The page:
Hers was one of 32 households benefitting from a Department of Commerce pilot project to install rooftop solar in farmworker housing. Fitting her home with solar panels would normally cost about the same amount as she makes annually. Doing this not only saved her that expense but knocked her energy bills down to almost zero.
“I am a single mother, this program will help me a lot with my electricity bill,” said Elisa, who speaks Spanish only.
Elisa attended the speech with one of her daughters, 14-year-old Jasmin.
Claudia Fuentes is an officer with the Pasco Police Department who was trained at one of the state’s new Criminal Justice Training Centers championed by the governor.
Claudia is the mother of young daughters in Pasco and would not have been able to leave home for 4.5 months of training at the Burien academy.
The ability for her to go home every evening provided her the opportunity to become a police officer. Because she was able to balance family with her career goals, the people of Pasco are safer.
Claudia attended in uniform with her sister, Diana.
Starr Draper experienced homelessness after a history of substance abuse and personal trauma. This time last year she found herself in a right of way encampment at First Avenue and Michigan Street in Seattle, where the constant sound of traffic and the odor of exhaust permeated the air.
The encampment was one of the worst that was ultimately resolved through the state’s Encampment Resolution Initiative. Rather than kick people out and hope they would not encamp in another neighborhood, the state worked with local governments and service providers to connect people to housing and supports.
Starr accepted help and began her journey to wellness.
Today, Starr lives in an apartment and remains connected to CoLEAD aftercare case management and support services. With newfound hope and optimism, she’s working to support her basic needs.
After years surviving on the margins, being victimized by people around her and let down by systems that were supposed to help her, CoLEAD offered a new, brighter future thanks to the state’s encampment resolution investments.
“This program greatly improved my life,” she says. “It gave me something to believe in, and it was a means to fix my life.”
Starr attended the State of the State along with Nichole Alexander of CoLEAD.
Sheena and John Wilson’s lives and dreams were saved thanks to the public option health plan Cascade Care.
Sheena had just quit one job to pursue her dream of opening a flower shop and went on COBRA insurance when her husband John was diagnosed with stage 4 esophageal and stomach cancer.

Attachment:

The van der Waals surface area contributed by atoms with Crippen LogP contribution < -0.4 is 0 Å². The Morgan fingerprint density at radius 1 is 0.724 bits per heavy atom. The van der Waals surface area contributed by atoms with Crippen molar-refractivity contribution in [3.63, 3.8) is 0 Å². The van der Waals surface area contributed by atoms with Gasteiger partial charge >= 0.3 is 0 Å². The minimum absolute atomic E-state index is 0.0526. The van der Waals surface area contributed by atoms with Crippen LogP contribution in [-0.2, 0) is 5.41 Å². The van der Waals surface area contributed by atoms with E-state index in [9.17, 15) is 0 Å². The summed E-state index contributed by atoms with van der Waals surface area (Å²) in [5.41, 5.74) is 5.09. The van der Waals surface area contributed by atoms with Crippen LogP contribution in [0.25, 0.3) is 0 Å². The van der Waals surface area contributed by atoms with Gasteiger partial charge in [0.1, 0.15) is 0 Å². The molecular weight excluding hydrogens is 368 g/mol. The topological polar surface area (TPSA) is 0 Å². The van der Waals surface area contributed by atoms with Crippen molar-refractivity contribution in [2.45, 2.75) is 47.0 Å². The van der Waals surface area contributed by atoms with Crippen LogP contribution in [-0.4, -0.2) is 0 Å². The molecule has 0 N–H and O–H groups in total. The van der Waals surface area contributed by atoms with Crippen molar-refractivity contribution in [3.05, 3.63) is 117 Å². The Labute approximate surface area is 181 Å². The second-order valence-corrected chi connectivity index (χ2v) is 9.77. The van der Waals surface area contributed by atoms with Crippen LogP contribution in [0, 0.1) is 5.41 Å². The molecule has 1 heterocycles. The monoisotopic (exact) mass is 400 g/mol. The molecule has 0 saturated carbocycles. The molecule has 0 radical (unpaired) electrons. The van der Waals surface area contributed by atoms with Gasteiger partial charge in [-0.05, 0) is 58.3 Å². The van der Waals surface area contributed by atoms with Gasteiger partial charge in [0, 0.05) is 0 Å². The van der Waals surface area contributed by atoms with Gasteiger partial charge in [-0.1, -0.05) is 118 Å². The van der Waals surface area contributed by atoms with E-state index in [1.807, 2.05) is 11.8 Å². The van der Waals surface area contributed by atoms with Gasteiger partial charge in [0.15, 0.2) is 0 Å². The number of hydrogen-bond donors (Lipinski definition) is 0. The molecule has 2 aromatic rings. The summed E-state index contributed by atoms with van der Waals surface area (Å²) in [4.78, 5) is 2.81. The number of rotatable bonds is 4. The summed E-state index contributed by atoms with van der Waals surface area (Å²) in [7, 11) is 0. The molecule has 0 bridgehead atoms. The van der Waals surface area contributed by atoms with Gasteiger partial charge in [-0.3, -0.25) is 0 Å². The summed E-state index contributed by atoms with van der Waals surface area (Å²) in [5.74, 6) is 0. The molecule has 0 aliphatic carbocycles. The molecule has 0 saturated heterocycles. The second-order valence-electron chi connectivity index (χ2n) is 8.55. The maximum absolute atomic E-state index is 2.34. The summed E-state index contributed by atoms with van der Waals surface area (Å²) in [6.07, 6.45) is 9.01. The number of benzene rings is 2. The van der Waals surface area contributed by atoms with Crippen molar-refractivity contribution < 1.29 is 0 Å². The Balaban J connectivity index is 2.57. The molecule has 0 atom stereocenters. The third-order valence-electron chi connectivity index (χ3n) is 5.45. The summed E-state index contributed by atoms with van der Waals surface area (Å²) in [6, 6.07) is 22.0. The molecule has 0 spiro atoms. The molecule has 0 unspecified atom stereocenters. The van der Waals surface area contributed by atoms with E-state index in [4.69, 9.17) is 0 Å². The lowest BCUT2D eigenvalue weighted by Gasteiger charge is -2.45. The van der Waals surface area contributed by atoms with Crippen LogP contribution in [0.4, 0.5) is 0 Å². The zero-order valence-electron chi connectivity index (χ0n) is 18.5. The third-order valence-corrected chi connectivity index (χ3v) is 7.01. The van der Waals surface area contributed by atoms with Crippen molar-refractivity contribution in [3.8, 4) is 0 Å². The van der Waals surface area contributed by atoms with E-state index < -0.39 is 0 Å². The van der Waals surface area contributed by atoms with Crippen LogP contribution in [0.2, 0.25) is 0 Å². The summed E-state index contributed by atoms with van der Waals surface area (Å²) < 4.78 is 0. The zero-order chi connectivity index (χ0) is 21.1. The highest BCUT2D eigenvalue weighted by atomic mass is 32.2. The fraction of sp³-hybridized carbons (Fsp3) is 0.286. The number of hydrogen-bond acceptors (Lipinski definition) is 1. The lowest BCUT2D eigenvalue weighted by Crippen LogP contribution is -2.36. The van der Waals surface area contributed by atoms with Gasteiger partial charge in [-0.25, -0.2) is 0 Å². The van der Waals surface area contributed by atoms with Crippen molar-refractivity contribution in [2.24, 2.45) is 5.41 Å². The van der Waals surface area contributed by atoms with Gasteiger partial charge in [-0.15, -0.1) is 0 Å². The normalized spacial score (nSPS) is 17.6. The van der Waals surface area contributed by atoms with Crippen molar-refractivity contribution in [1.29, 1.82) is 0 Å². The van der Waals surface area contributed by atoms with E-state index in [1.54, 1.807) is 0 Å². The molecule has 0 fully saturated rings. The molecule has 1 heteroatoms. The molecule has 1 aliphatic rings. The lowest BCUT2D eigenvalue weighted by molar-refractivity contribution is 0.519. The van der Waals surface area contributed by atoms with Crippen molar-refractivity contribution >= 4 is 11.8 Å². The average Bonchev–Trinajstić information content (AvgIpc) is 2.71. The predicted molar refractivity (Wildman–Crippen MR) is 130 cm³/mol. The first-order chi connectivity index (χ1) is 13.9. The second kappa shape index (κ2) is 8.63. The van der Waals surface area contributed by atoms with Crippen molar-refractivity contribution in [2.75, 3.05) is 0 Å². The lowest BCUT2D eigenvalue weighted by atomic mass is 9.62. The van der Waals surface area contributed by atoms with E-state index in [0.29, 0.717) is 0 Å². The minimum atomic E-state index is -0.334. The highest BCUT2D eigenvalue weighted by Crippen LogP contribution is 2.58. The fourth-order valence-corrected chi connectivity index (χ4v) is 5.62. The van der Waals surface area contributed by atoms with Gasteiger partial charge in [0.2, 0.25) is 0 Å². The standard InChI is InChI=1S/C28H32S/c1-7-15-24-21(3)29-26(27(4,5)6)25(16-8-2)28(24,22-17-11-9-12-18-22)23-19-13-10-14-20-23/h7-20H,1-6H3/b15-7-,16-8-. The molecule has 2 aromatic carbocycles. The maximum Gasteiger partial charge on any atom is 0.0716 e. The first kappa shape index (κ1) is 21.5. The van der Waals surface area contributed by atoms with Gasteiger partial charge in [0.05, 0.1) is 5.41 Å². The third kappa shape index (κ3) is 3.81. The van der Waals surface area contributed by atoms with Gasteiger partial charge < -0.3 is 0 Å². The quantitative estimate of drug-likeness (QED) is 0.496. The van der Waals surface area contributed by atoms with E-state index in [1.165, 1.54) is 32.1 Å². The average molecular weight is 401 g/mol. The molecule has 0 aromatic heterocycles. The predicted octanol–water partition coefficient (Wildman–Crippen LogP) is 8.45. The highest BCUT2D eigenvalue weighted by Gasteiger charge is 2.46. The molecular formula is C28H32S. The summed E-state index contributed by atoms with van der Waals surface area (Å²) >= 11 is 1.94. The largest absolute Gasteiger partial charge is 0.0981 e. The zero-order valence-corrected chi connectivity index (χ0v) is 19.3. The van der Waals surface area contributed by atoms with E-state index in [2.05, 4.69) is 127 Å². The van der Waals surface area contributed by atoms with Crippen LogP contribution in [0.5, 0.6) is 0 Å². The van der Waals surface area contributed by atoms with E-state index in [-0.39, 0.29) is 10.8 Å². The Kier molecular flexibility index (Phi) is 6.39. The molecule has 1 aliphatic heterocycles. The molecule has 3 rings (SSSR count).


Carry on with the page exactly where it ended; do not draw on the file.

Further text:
Sheena expected their health costs would go up to $3,000 a month…until she was able to access the benefits of our public option. Her family now pays $108 a month and the most they’ll pay for her husband’s cancer treatment is $2,500 total.
Sheena said, “The weight lifted by this opportunity is truly life changing.”
Sheena now runs Bloom Floral Design in downtown Mount Vernon. She and John both attended the State of the State.
Holle Edwards is a Swinomish Tribe member whose life languished in addiction until she got sober 10 years ago.
Holle was lost in addiction to meth and heroin for about four years, but got clean with the help of counselors who understood how to assist her along the recovery journey.
She not only got treatment but is now part of the desperately needed workforce. Holle is now a certified counselor at Digwaliac (Dee-gua-leek) Wellness Center in Anacortes helping dozens of people a year. She also works in community outreach, like providing naloxone packets.
“Today I get to be that role model and help other people,” Holle said. “I see people without judgment.”
She is the niece of Swinomish Chair Steve Edwards.
Bryan Orihuela is the son of a Peruvian immigrant. He and his brother were the first in their family to graduate high school in the U.S. and go to college. Bryan went to college in Ellensburg to be an engineer, but then there was a car accident. Bryan had medical bills. He didn’t have the time or the money to continue in college.
In his own words, Bryan saw himself as a college dropout with no meaningful work experience and a slew of health problems. But then he got connected to Computing for All’s pre-apprenticeship program, which receives Career Connect grants.
Now he does data and front-end development at Q Actual, a mental health app.
“I am so grateful to everyone who has helped me along my journey. It wasn’t necessarily just the great job skills I learned, but the kindness and lessons I learned from everyone that has made a huge impact on my life.